The Gut has a unique role of producing 95% of our body’s serotonin. Along with oxytocin, dopamine and various endorphins, these neurotransmitters control stress, anxiety, mood and behaviour through bidirectional gut brain communication. This means if your gut microbiome is compromised it would influence serotonin production, leading to a stress response. Your pelvic floor muscles react to stress through the sympathetic nervous system (SNS). When the SNS is activated your pelvic floor muscles contract and blood is shunted from digestive “rest and digest” organs to larger muscles for a “fight-or-flight” response. With chronic exposure to stress and anxiety this could lead to digestive issues in addition to a hypertonic, or non-relaxed, pelvic floor.
Can your Pelvic Floor influence your Digestive Health?
Yes! Over-recruiting pelvic floor muscles due to exercise or chronic stressors can cause tightness and weakness within your pelvic floor. As mentioned previously, successful bowel movement relies on the pelvic floor’s ability to relax. When the pelvic floor is overly and consistently tight it can lead to constipation which can affect the gut via the colon. The colon is where water is reabsorbed or absorbed (as needed) by the stool to create healthy, easy to eliminate stools. When stool remains in the colon for too long (constipation), toxins that were supposed to be eliminated begin to accumulate leading to leaky gut syndrome. With this digestive condition the mucosal lining of the intestines breaks down and begins to allow various bacteria and toxins to leak from the gut into the bloodstream. Leaky gut may cause or contribute to the following symptoms:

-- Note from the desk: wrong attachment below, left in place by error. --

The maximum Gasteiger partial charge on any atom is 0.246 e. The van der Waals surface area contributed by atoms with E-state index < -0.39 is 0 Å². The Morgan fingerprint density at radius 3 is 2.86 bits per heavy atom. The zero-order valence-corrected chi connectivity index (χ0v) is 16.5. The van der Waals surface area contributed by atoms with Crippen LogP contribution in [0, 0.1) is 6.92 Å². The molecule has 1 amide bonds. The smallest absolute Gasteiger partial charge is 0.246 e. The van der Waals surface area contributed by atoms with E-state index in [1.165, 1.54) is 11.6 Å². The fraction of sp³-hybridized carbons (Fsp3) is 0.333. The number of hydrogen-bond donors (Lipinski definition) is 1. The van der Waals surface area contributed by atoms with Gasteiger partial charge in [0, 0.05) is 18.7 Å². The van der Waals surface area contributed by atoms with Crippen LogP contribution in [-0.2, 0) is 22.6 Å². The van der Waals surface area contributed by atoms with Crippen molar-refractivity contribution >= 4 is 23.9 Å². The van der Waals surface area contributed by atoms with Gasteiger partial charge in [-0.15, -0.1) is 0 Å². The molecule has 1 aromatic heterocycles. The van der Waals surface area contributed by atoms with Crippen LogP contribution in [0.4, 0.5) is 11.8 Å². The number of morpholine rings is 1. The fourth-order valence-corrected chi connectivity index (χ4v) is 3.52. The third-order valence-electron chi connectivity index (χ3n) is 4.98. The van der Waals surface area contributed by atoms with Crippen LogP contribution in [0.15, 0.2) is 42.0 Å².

· Chronic diarrhea
· Chronic constipation
· Nutritional deficiencies
· Headaches, confusion and difficulty concentrating
· Joint pain
· Widespread inflammation
The Goal of Pelvic Floor Physiotherapy for Digestive Health
The goal of pelvic floor treatment for digestive health is to develop an ability to have successful bowel movements. This can be done by:
Stress Identification and physical management of stressors
Maintaining a diary of physical activity, fibre consumption and fluid intake
Pelvic floor physiotherapy educates you on:
· Pelvic floor anatomy and function
· Pelvic floor dysfunction including dyssynergia
Finally, pelvic floor physiotherapy facilitates treatment through:
· Pelvic floor awareness to support motor control exercises
· Abdominal massage to stimulate gut motility
· Bowel control mechanisms and healthy bowel habits
Here at One Elephant, we love working collaboratively to address any of your concerns or issues. Let us get you on the right path! Your mind and body will thank you.
To book an appointment with Joanne at One Elephant, click here!